12 children from polygamist sect reunited with parents


The Associated Press

May 23, 2008 at 8:05 PM EDT

SAN ANGELO, Texas — State child welfare authorities on Friday appealed a stinging court ruling that said their seizure of more than 440 children from a polygamist sect's ranch was unjustified, but they also agreed to reunite 12 children with their parents while the case moves on.

The agreement narrowly specifies 12 children, some of whose parents had filed a motion with a state district court in San Antonio for their release from state foster care.

Lori Jessop cried when she and her husband, Joseph, were reunited with their daughter and two sons.

“The little boy just grabbed for his daddy,” when CPS workers handed him over, said their attorney Rene Haas.

Child Protective Services spokesman Patrick Crimmins declined to comment on the agreement.

CPS agreed to allow the parents to live with their children in the San Antonio area under state supervision, said Teresa Kelly, a spokeswoman for Mr. Haas. The families cannot return to the Yearning For Zion ranch, where they lived before the raid.

Aside from mothers staying with their infants in foster care, no other parents from the west Texas ranch have been allowed to stay with their children.

CPS's case for removing all children from the ranch was thrown into doubt Thursday when the Third Court of Appeals ordered a lower-court judge to rescind her decision giving the state custody of more than 100 of the children. The ruling was broad enough to cover nearly every child swept up in the April raid on the ranch run by the Fundamentalist Church of Jesus Christ of Latter Day Saints.

CPS said in its appeal to the Texas Supreme Court that the appeals court was wrong to say that the vast majority of children at the ranch did not face the sort of extreme danger state law requires for them to be removed without a court order. The agency cited evidence it said showed that the church pushed teenage girls into spiritual marriages with older men.

“This case is about adult men commanding sex from underage children; about women knowingly condoning and allowing sexual abuse of underage children; about the need for the department to take action under difficult, time-sensitive and unprecedented circumstances,” the state agency said in its appeal.

The state asked to keep the children in foster care while the case is reviewed.

The limited agreement CPS offered covers 12 children who belong to three families.

Lori and Joseph Jessop had been scheduled to appear in Bexar County district court on their motion to release their three children – ages 4, 2 and 1 – but CPS offered the agreement instead, Ms. Kelly said.

Similar agreements in the near future are unlikely; the couple filed their motion in a different court than the other families.

State officials said in their Supreme Court filing that it would be impossible to return all children covered in Thursday's ruling because they have not determined which children belong to which parents, and DNA tests were incomplete. The appeals court ruling technically applies only to the 38 mothers who filed the complaint.

In justifying their removal of the children from the ranch, Child Protective Services cited as “documented” sexual abuse a statement from a girl who said she knew a 16-year-old who is married with a 5-month-old baby; and the statement from another girl that “Uncle Merrill” decides who and when she will marry. The state also cited five underage pregnant girls.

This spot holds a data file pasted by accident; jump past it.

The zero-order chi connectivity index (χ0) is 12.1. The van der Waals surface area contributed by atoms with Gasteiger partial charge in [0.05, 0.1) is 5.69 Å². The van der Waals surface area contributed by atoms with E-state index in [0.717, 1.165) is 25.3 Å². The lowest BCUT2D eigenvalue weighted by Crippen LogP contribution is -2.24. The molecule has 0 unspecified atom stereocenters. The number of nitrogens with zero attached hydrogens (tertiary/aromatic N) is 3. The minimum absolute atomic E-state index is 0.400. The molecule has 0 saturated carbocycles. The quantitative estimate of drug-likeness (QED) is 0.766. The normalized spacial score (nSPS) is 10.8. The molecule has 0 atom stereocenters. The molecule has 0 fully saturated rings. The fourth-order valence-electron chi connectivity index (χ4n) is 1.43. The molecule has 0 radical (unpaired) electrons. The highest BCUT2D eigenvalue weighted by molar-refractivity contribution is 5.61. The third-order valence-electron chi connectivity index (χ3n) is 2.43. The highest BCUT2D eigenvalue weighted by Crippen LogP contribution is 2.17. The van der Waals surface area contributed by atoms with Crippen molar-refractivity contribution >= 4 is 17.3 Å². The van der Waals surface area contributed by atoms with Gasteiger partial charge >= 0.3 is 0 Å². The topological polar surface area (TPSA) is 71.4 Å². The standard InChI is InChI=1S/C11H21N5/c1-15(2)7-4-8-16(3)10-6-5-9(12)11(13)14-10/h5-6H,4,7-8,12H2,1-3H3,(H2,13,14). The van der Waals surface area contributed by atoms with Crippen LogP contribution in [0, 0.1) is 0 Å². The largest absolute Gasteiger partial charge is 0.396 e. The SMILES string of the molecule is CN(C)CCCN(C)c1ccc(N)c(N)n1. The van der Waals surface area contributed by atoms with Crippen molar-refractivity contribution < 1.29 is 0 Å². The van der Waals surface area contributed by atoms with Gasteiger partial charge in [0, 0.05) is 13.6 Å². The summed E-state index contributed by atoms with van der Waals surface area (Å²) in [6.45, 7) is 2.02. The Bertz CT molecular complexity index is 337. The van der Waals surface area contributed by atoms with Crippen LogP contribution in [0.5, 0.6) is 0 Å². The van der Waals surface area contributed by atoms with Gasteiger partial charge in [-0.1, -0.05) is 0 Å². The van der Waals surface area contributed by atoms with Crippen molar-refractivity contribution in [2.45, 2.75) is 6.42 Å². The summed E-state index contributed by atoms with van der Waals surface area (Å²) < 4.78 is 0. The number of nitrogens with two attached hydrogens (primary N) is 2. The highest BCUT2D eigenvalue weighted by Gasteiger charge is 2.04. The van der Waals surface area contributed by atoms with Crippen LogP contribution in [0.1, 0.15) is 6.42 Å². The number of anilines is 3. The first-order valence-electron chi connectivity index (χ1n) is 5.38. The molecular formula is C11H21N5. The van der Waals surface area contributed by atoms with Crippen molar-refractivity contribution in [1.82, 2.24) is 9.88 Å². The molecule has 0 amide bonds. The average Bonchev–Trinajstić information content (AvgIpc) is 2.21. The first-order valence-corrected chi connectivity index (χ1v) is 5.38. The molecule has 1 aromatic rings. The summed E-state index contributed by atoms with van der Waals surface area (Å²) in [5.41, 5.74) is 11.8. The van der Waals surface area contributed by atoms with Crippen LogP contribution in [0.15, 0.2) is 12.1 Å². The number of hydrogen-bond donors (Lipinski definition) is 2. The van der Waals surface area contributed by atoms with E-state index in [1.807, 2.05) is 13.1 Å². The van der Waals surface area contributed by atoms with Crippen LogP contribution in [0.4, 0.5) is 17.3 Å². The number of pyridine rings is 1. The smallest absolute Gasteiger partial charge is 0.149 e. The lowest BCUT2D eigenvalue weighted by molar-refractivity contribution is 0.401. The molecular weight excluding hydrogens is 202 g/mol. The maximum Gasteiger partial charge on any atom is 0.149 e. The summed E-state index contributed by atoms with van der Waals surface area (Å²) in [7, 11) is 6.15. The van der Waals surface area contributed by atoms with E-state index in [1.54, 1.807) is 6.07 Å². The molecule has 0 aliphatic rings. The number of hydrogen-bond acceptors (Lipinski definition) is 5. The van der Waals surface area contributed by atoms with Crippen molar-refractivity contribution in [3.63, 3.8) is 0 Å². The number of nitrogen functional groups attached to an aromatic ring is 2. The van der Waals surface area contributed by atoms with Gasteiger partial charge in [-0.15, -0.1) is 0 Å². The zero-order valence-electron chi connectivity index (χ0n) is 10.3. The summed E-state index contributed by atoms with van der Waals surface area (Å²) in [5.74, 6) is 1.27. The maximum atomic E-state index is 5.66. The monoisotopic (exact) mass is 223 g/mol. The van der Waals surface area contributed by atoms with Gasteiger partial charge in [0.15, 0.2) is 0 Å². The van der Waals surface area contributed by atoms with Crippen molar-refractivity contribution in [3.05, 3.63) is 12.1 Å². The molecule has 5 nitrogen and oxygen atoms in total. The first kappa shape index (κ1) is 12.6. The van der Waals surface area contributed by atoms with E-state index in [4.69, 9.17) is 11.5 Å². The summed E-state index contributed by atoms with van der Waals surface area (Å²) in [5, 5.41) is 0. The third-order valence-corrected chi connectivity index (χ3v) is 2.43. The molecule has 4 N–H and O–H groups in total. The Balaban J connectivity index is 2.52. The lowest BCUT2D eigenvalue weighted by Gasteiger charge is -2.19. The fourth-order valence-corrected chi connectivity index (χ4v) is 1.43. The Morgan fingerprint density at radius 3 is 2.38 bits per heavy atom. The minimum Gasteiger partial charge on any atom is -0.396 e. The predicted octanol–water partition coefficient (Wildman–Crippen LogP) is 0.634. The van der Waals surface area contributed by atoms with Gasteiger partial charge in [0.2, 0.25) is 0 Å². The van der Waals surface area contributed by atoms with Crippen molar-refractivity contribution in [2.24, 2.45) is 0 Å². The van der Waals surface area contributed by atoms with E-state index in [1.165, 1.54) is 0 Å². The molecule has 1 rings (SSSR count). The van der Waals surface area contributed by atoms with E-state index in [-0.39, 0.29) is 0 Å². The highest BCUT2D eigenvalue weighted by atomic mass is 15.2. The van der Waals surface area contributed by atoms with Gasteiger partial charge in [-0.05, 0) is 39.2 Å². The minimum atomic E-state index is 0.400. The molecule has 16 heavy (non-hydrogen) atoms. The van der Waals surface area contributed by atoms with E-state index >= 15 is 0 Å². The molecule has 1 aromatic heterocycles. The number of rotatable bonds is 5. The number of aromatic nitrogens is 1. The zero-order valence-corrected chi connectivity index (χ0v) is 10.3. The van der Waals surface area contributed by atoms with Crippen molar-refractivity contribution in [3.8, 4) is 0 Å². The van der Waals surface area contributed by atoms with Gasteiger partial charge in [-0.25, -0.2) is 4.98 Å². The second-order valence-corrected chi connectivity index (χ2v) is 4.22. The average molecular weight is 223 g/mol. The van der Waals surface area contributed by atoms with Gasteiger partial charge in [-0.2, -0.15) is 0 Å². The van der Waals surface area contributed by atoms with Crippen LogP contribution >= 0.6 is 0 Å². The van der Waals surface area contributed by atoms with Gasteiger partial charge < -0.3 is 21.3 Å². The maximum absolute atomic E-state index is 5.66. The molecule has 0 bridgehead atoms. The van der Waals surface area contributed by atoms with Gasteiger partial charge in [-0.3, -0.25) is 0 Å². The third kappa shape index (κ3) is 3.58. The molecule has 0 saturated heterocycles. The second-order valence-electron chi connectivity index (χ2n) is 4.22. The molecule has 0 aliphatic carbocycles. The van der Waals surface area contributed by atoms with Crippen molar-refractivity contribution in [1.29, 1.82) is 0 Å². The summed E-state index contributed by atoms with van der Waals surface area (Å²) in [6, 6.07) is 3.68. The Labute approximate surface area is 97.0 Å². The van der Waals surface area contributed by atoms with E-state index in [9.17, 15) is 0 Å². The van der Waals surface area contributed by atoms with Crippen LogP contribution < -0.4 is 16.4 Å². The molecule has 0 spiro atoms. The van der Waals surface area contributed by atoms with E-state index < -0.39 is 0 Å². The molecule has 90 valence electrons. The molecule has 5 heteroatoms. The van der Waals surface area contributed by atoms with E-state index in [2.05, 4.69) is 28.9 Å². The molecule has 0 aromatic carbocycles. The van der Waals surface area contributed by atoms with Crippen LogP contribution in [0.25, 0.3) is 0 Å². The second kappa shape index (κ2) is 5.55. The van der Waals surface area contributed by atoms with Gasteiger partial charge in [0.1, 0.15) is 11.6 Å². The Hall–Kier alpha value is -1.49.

Authorities also said the appeals court overstepped in its ruling because a lower court had discretion to rule in the custody case.

Attorneys for the parents whose case is under high-court consideration urged the justices to reject the state's appeal, saying their children “are being subjected to continuing, irreparable harm every day that they are separated from their parents.”

Rod Parker, a spokesman for the Fundamentalist Church of Jesus Christ of Latter Day Saints, said the appeal was no surprise “although one would hope that at some point they would realize the futility.”

The parents were prepared for an extended legal battle, he said.

“They're hopeful to get on with their lives, but in reality, they understand,” he said.

The agency accused parents of being uncooperative and not providing proper identification – though in dozens of individual custody hearings this week, parents provided state-issued birth certificates. Other sect members mistakenly believed to be minors also provided drivers' licenses as proof of their age.

The Third Court of Appeals said the state acted hastily.

“Even if one views the FLDS belief system as creating a danger of sexual abuse by grooming boys to be perpetrators of sexual abuse and raising girls to be victims of sexual abuse ... there is no evidence that this danger is 'immediate' or 'urgent,”' the court said.

“Evidence that children raised in this particular environment may some day have their physical health and safety threatened is not evidence that the danger is imminent enough to warrant invoking the extreme measure of immediate removal,” the court said.

The children were taken into custody more than six weeks ago after someone called a hot line claiming to be a pregnant, abused teenage wife. The girl has not been found and authorities are investigating whether the calls were a hoax.

Five judges in San Angelo, about 60 kilometres north of Eldorado, had been holding hearings on what the parents must do to regain custody when the appeals decision was issued. Those hearings were suspended after Thursday's ruling.

The custody case has been chaotic from the beginning. During the first round of hearings, held two weeks after the April 3 raid, hundreds of lawyers crammed into a courtroom and nearby auditorium, queuing up to voice objections or ask questions on behalf of the mothers, who were dressed in trademark prairie dresses and braided hair.

The state conceded this week that at least 15 of the 31 mothers being held in foster care as minors were actually adults; one is 27.

The state has struggled for weeks to establish the identities of the children and sort out their tangled family relationships. The youngsters are in foster homes all over the state, with some brothers or sisters separated by as much as 600 miles.



Commentary in the Globe and Mail

Ottawa Mens Centre.com, from Ottawa, Canada wrote: Texas CPS knew the children were in danger and in need of protection but lacked sufficient evidence. They decided to do "pull a fast one", to do indirectly what they they could not or did not do directly. Firstly, they had a stack of evidence from former members. Larry King on CNN had some very revealing interviews. The women looked like programed robots trained and coached to look like angelic liars. The emotional abuse is obvious. Take the fact that the sect expels a very large number of young men who are told, go out and recruit a wife and you can come back. Just imagine living your life in the terror of being excommunicated with your entire world? This sect, controls their members with that fear of excommunication every effectively. The F-LDS are not the only religious sect to engage in the chronic wide spread psychological abuse of their members that starts at birth and ends with excommunication or death.